Genetic analysis can reduce adverse drug reactions by 30 per cent
Patients can experience 30 per cent fewer serious adverse reactions if their drugs are tailored to their genes, reports a study published in The Lancet. A European collaboration involving researchers from Karolinska Institutet suggests that a genetic analysis prior to drug therapy could significantly reduce suffering and healthcare costs.
Antibody candidate for treating serious liver disease
A study led by researchers from Karolinska Institutet has identified a drug candidate for the treatment of non-alcoholic fatty liver disease, a condition that affects many people with type 2 diabetes. The preclinical study, published in the Journal of Hepatology, indicates that an antibody that blocks the protein VEGF-B presents a possible therapeutic option.
From Ukraine to KI
After fleeing Ukraine – Dariia continues to pursue her medical dreams
Dariia Chernovska was following her dream, studying medicine at Bogomolets National Medical University in Kyiv, when Russia invaded Ukraine and she was forced to flee. Now she is doing an internship at a medical lab and has her sights set on studying medicine at Karolinska Institutet in the fall.
Grants and donations
Two KI researchers awarded ERC Consolidator Grants
Two KI researchers – Simon Elsässer and Magda Bienko – have been awarded 2022 European Research Council (ERC) Consolidator Grants totaling four million euro (nearly 45 million Swedish kronor). The funds will support two ambitious basic research projects that aim to further our understanding of the complex nature of our cells.
Spotlight on proteins
The proteins that fix (almost) everything
Proteins can make any inventor green with envy. It is proteins that make the body work. But when these same super-substances make mistakes, we may get sick with things like cancer or Alzheimer's disease. The job of researchers is to sort out the proteins when they malfunction. Read a special series about protein research from KI's magazine Medicinsk Vetenskap.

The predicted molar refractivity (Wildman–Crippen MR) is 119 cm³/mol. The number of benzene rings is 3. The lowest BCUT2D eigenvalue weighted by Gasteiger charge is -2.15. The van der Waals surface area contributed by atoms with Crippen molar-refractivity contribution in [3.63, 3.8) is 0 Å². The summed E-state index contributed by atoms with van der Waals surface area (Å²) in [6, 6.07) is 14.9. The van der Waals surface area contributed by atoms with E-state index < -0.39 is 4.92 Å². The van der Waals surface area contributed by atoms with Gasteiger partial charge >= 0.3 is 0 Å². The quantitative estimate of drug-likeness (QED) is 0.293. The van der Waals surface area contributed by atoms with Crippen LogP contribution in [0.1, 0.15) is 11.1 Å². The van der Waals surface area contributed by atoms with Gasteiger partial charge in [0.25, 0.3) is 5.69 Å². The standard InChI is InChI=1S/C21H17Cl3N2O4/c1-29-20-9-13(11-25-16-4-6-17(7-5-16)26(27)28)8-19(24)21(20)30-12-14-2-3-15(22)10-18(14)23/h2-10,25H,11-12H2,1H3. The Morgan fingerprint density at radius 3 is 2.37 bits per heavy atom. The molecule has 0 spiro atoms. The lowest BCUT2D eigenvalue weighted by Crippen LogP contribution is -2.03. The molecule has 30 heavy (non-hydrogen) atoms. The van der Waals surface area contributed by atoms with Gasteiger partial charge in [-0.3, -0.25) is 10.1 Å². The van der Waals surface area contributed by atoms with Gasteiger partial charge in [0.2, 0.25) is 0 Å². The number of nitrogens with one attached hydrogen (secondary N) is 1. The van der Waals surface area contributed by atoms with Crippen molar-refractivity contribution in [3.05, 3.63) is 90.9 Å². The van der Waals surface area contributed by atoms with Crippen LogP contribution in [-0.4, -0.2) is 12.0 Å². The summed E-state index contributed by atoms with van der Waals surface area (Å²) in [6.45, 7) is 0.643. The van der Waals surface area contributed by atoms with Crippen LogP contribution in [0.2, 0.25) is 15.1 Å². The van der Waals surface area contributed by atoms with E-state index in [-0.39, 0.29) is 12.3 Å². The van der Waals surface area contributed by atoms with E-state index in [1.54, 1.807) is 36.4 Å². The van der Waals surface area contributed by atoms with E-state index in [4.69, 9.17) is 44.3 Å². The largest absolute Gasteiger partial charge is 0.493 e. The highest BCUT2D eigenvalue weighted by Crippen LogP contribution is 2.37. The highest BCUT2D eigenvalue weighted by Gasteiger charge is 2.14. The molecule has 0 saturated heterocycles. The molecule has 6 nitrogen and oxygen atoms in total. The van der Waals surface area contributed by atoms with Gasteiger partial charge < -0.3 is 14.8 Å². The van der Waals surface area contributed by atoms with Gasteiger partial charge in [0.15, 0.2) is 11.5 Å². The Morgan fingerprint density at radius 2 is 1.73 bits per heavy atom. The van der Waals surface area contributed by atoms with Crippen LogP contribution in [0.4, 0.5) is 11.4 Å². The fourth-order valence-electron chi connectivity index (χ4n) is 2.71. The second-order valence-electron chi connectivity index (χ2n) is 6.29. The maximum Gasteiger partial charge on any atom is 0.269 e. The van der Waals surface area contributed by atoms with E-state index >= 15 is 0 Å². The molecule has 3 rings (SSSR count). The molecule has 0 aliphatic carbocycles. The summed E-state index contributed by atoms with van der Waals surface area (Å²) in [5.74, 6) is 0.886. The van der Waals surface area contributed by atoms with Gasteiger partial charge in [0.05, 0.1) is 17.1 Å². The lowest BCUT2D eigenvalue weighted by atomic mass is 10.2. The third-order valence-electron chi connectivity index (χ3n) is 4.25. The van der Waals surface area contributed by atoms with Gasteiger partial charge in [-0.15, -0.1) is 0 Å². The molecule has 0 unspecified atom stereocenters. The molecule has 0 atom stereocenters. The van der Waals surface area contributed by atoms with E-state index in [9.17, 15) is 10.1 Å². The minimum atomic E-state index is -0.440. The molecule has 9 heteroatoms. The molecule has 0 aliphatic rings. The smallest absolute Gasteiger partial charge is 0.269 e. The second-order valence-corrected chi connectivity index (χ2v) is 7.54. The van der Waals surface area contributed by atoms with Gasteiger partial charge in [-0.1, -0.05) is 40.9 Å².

Antibodies in the airways provide durable protection against SARS-CoV-2
High levels of mucosal IgA antibodies in the airways protect against SARS-CoV-2 infection for at least eight months. A new study published in The Lancet Infectious Diseases by researchers at Karolinska Institutet and Danderyd Hospital raises further hope for the feasibility of future nasal vaccine platforms.
Selected top publications
Reduced risk of alcohol related disorders in elite football players
Peter Ueda et al, BMJ, December 2022
Vaccination effective and safe in mice with hereditary small vessel disease
Daniel V Oliveira et al, EMBO Molecular Medicine, December 2022
Simultaneous mapping of different epigenetic landmarks in a single cell
Marek Bartosovic and Gonçalo Castelo-Branco, Nature Biotechnology, December 2022
Double embryo transfer during IVF increased risk of complications in singleton births
Kenny A. Rodriguez-Wallberg et al, JAMA Psychiatry, December 2022
Lung function development more plastic than previously thought
Gang Wang et al, American Journal of Respiratory and Critical Care Medicine, November 2022
Study shows how the brain encodes the start, duration and speed of locomotion
Eva M. Berg et al, Neuron, November 2022
Cholinesterase inhibitors helped Alzheimer’s patients preserve kidney function
Hong Xu et al, Kidney International, November 2022
More high impact publications
Scientific challenge to measure inequity in health
How is health equity even calculated? Researchers Emelie Agardh and Matteo Bottai at Karolinska Institutet are looking for new methodological paths, among other things inspired by the game Master mind.